Erika T Wurth
How we rode on your motorcycle that summer and every summer,
on those back roads behind my house,
the smell of the raspberry bushes after the rain everywhere.
I buried my mixed blood hands in your mixed blood hair, cut it, you said
and make it look like yours, but darker.
And I couldn’t though I loved you more than anyone else.
How we laughed all night, tormenting
my brilliant younger sister who would grow up so angry and sad
just like dad, just like your dad too, both of them.
Oh, Ab, we grew up and got off that bike too quick,
you with babies and fists, and me, with words and nothing else.
Oh, Ab, let’s get back on the bike, and stop, and pick those raspberries and make
something beautiful out of them and let’s take my sister along this time, I miss her so much
In a culture with a language that is largely—if not exclusively—spoken aloud, the simple act of writing out a story can be controversial and revolutionary. When N Scott Momaday penned House Made of Dawn in 1968, it broke open the world of Native American literature to a greater audience, but with it brought questions of how Native literature fits not only into the predominantly white literary paradigm, but into Native American arts as a whole.
The book’s non-linear narrative transcends years, if not generations, between pages, telling the story in bits and pieces that finally fit together on the last page—but not a moment before. The book reads like a story told by a culture that places its narrative importance not on time, but on experience, on tangible events. House Made of Dawn won the Pulitzer Prize in 1969.
In just the few decades since, Native American literature has changed drastically. A new generation of Native American writers has come of age, and its work is as provocative as it is surprising. Sometimes these writers choose to tell stories of their Native heritage, but other times they simply want to write. Now that Native America has been welcomed into the literary world thanks to the leadership of writers like Momaday, Leslie Marmon Silko and James Welch, new writers in the Native community are free to explore words on their own terms, without having to define or defend their heritage.
Similarly, Santa Fe Indian Market, in less than 90 years, has expanded its parameters to include genre-bending artwork such as the glass of Robert “Spooner” Marcus or the colorful, graffiti-inspired acrylic paintings of Hoka Skenandore, as well as other types of art, such as the short films of the Native Cinema Showcase.
In that same spirit, the Southwestern Association of Indian Arts, along with the Shadow Catchers Institute of Indigenous Arts, this year adds another component to Indian Market weekend: (Re)presentation: An Indian Market Literary Arts Event. The event brings together five Native American writers, all profiled in this week’s issue: Simon J Oritz, Orlando White, Erika T Wurth, dg nanouk okpik and Sherwin Bitsui. Additionally, the Santa Fe Indian School spoken word poetry team, led by Institute of American Indian Arts teacher Tim McLaughlin, is to perform. Writer Evelina Zuni Lucero moderates the event, which includes readings, signings and a discussion dedicated to Native literature.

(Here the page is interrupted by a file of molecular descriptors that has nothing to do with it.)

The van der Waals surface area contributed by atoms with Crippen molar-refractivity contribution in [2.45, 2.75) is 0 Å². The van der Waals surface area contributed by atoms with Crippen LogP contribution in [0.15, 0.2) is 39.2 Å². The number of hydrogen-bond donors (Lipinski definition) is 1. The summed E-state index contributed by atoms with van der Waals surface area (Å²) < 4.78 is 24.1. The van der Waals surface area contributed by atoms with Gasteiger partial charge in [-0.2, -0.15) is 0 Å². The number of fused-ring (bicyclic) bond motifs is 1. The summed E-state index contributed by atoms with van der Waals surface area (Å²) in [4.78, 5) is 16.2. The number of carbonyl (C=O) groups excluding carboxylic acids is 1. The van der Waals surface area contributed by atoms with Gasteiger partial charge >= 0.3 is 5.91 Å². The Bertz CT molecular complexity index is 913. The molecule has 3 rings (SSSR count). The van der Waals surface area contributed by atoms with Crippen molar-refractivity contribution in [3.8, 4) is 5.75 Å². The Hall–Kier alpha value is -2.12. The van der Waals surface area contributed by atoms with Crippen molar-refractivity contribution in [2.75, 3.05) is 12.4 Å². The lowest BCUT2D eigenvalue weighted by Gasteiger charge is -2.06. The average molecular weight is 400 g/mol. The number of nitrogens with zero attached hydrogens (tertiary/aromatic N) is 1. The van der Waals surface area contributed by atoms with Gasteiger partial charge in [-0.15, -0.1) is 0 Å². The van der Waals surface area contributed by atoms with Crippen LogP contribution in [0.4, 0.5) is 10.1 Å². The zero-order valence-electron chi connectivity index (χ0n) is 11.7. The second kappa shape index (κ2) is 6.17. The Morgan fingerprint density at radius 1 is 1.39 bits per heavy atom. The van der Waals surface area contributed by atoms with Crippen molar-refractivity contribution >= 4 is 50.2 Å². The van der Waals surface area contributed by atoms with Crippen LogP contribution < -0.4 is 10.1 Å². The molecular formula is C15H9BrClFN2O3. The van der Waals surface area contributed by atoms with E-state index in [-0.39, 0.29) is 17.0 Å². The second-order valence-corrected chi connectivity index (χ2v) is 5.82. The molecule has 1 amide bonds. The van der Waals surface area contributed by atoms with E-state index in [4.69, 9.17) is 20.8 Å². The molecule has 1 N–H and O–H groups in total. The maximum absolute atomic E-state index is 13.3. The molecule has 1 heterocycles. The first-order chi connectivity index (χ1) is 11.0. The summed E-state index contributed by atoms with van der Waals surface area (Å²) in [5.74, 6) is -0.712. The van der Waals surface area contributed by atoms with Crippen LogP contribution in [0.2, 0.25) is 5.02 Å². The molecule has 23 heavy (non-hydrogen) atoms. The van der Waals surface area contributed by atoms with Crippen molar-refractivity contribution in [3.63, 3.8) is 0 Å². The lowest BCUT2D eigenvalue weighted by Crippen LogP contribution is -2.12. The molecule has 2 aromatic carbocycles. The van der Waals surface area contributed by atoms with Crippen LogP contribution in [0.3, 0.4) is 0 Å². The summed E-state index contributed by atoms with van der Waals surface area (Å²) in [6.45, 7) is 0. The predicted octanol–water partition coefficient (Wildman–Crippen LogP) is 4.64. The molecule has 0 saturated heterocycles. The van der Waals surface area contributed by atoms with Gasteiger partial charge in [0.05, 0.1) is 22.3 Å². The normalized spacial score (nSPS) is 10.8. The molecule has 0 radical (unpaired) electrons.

Karen RedHawk Dallett, executive director of the Shadow Catchers Institute and a member of the Catawba nation (the easternmost Sioux nation, where North and South Carolina meet), has envisioned this event for years.
“The English language is shared now across the globe,” she says. “We have the ability to have a strategic impact as indigenous storytellers, not only to our own people but to non-Native and to other indigenous tribes…The opportunity to [tell stories] around the fire or in a tepee or in a hogan rarely exists any longer because everyone’s spread out across the country or across the world…but you can take a book with you.”
And the transition from the oral tradition to a written one makes Native culture more accessible.
“It used to be that dances weren’t done in public either,” Dallett says. “Now dances are becoming available to people in the public eye. As indigenous people, we were afraid to tell our story, we were afraid to show who we were because so much had been taken…We don’t forget the past. We hold the past as a part of our history and, as indigenous people, we’re now truly looking beyond bridge building…There’s a curiosity about Native life now, there’s a respect because so much damage has happened in the past…What we want to do is share. That’s all we’ve ever wanted to do.”
As such, Dallett has high hopes for the future of literary events at Indian Market. “Putting [our stories] in written word is a risk; it takes extreme courage,” she says. “[The writers are] exposing something about their life and their past that’s not easy, but there’s light. Even through all of that, at the end of that, there’s light.”